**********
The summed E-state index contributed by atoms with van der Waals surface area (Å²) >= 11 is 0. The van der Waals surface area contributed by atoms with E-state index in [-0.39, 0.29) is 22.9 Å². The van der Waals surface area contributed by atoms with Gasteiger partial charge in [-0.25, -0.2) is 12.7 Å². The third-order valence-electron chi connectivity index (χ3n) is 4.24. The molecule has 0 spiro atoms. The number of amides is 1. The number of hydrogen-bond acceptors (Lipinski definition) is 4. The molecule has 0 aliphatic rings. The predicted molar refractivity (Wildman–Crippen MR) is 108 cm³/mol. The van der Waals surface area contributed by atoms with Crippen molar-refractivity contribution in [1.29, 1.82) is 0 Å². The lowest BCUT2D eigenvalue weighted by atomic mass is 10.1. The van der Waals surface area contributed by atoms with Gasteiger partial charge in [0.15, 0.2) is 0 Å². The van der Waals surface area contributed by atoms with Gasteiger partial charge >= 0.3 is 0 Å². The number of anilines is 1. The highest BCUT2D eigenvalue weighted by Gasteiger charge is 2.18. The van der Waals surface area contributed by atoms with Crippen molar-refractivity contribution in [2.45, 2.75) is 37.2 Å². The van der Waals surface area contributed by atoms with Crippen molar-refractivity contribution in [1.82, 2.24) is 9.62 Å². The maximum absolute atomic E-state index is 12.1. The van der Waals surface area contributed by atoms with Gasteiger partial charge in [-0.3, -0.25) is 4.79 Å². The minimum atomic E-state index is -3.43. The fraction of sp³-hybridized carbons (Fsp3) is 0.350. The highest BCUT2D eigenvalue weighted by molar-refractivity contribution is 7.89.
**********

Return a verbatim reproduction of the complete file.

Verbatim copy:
The summed E-state index contributed by atoms with van der Waals surface area (Å²) >= 11 is 0. The van der Waals surface area contributed by atoms with E-state index in [-0.39, 0.29) is 22.9 Å². The van der Waals surface area contributed by atoms with Gasteiger partial charge in [-0.25, -0.2) is 12.7 Å². The third-order valence-electron chi connectivity index (χ3n) is 4.24. The molecule has 0 spiro atoms. The number of amides is 1. The number of hydrogen-bond acceptors (Lipinski definition) is 4. The molecule has 0 aliphatic rings. The predicted molar refractivity (Wildman–Crippen MR) is 108 cm³/mol. The van der Waals surface area contributed by atoms with Crippen molar-refractivity contribution in [1.29, 1.82) is 0 Å². The lowest BCUT2D eigenvalue weighted by atomic mass is 10.1. The van der Waals surface area contributed by atoms with Gasteiger partial charge in [0.15, 0.2) is 0 Å². The van der Waals surface area contributed by atoms with Gasteiger partial charge >= 0.3 is 0 Å². The number of anilines is 1. The highest BCUT2D eigenvalue weighted by Gasteiger charge is 2.18. The van der Waals surface area contributed by atoms with Crippen molar-refractivity contribution in [2.45, 2.75) is 37.2 Å². The van der Waals surface area contributed by atoms with Crippen molar-refractivity contribution in [1.82, 2.24) is 9.62 Å². The maximum absolute atomic E-state index is 12.1. The van der Waals surface area contributed by atoms with Gasteiger partial charge in [-0.3, -0.25) is 4.79 Å². The minimum atomic E-state index is -3.43. The fraction of sp³-hybridized carbons (Fsp3) is 0.350. The highest BCUT2D eigenvalue weighted by molar-refractivity contribution is 7.89.